Thursday, February 21, 2013

Loveable Loo - The Composting Toilet

There are many things that I think about as I plan and create my tiny homestead. One of the most common questions I get is plumbing related. I explain how I will have a gravity fed water system with a supplemental pump for water pressure, how we will harvest rainwater and use grey water to water the gardens, but the one question that is most popular is how my toilet facilities work.

There are lots of options for the disposal of human waste today. Flush toilets are of course the most popular at least in developed countries, followed by the well known Outhouse, but there are other options for unusual applications such as in remote cabins and sustainable homesteads such as chemical toilets, incinerating toilets, and finally, our choice, composting sawdust toilets.

I ruled out a flushable toilet because of its wastefulness when it comes to water. I ruled out an outhouse because the idea of that on a hot summer day just turns my stomach. Chemical toilets are not environmentally friendly and expensive to maintain in the long run. Incinerating toilets are ridiculously expensive and terribly ugly. I chose the sawdust toilet which is affectionately known as the Loveable Loo.

The sawdust toilet is kind of a misnomer. I really don’t have to use sawdust exclusively, but can use wood shavings, peat moss, and straw as well. The system is super simple and relatively inexpensive. Once the bucket is full you empty it into a compost bin, compost for a period of time to break down the matter into rich, safe soil and use it to fertilize plants around your property.

Loveable Loo
So, let me go into some detail about how this toilet system works in our house. First, if you have been reading this blog for very long you will know already that I don’t plan to use toilet paper. I know. Get over the shock. Go ahead. Freak out a little. I will be using Family Cloth (click here to read my blog post about family cloth).  Family cloth is basically fabric wipes that you use, wash, and reuse. Just like cloth diapers, Family Cloth eliminates the disposable and environmentally unfriendly factors and costs tied to using commercially produced toilet paper. Even though toilet paper is compostable, we chose to go with Family Cloth, you could use toilet paper in a Loveable Loo without issue.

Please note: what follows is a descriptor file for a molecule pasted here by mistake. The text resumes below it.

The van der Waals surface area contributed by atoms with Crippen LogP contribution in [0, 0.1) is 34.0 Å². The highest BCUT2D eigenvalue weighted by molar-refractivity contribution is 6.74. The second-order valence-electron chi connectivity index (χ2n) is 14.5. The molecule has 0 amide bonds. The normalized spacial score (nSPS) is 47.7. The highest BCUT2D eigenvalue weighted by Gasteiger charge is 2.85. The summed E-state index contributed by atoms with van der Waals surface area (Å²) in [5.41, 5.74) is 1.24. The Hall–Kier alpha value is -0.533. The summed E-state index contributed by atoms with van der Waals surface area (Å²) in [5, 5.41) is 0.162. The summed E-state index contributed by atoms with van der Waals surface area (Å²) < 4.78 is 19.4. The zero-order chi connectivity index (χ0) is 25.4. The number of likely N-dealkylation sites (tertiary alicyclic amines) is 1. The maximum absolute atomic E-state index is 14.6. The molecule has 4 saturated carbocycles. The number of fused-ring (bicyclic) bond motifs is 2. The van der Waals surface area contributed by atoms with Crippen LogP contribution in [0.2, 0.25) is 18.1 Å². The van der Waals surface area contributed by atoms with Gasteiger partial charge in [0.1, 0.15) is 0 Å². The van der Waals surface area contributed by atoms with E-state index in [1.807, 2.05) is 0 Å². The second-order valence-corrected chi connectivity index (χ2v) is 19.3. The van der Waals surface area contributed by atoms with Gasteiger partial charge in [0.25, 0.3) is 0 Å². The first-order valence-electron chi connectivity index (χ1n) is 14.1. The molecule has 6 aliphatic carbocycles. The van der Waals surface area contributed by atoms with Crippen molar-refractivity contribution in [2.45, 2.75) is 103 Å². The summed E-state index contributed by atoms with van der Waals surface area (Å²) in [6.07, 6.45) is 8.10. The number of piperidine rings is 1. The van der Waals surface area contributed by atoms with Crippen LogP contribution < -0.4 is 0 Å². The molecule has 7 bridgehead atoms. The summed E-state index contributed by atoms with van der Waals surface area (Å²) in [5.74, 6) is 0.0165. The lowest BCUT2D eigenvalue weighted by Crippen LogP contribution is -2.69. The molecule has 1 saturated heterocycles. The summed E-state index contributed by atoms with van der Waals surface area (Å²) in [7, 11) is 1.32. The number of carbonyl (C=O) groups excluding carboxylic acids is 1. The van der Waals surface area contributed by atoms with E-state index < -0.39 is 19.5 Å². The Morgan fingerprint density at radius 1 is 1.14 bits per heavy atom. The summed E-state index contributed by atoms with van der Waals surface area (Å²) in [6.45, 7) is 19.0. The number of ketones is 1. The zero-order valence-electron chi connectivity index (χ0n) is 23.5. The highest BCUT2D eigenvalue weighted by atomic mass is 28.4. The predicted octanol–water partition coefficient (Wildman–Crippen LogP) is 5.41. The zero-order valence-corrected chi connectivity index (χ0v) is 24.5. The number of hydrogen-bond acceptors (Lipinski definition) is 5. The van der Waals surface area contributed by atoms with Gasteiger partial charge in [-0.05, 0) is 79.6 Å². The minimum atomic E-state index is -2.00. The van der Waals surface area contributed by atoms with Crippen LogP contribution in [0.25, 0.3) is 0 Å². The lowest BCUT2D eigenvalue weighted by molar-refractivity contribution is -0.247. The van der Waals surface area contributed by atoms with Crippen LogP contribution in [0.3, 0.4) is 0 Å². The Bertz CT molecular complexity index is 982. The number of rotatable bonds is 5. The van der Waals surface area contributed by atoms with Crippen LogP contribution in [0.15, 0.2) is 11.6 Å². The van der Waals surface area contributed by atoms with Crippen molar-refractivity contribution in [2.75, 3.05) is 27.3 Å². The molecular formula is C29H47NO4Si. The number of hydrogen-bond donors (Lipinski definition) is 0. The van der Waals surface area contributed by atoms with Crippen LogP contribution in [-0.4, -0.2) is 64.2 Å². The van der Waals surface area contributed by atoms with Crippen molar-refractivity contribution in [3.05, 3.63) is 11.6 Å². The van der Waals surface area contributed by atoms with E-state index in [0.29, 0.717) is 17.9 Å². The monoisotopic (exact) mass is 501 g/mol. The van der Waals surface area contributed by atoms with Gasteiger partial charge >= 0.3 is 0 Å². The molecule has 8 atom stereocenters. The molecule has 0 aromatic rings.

Secondly, because I will not be drilling a well or digging a septic for a long time, I don’t want to have a flush style toilet. A Loveable Loo uses no water and is, in fact, designed to remove the liquid component of poo. Poo is 90% liquid. Once you get rid of the liquid you are left with greatly reduced bulk.  This bulk, combined with the organic matter is then emptied into a compost bin where it is broken down by bacteria and heat. Once it has broken down into a rich loam, you can then spread it in your garden. The time to process your poo depends on quantity and your environment, but where I own land it will take between two to six months (based on outside temperature and humidity) to break down into safe compost.      

Constructing a Loveable Loo is very easy. Broken down into its parts, a Loveable Loo is a five gallon bucket, a toilet seat, and whatever box you construct to conceal the bucket. There are some that are very fancy and some that are very simple. Mine will be custom built into my 3 x 6’ bathroom so that a hinged lid will conceal the bucket and the toilet seat with lid will be attached to it. There will be a lidded spot built into the custom built top to conceal a container where I can store the straw and a scoop to add it to the bucket. In addition, I have plans for a solar powered fan to turn on when I need to remove particularly unpleasant odors before they invade the rest of the small house. Please see my picture I have drawn of what it will look like and how to assemble your own Loveable Loo.

For more information about composting poo, I suggest the book Humanure Handbook by Joseph Jenkins. For pictures of the Loveable Loo and more information and resources on humanure, please visit the website www.               

Questions, problems, or concerns with composting toilets? Please feel free to drop us and email at or leave a comment below.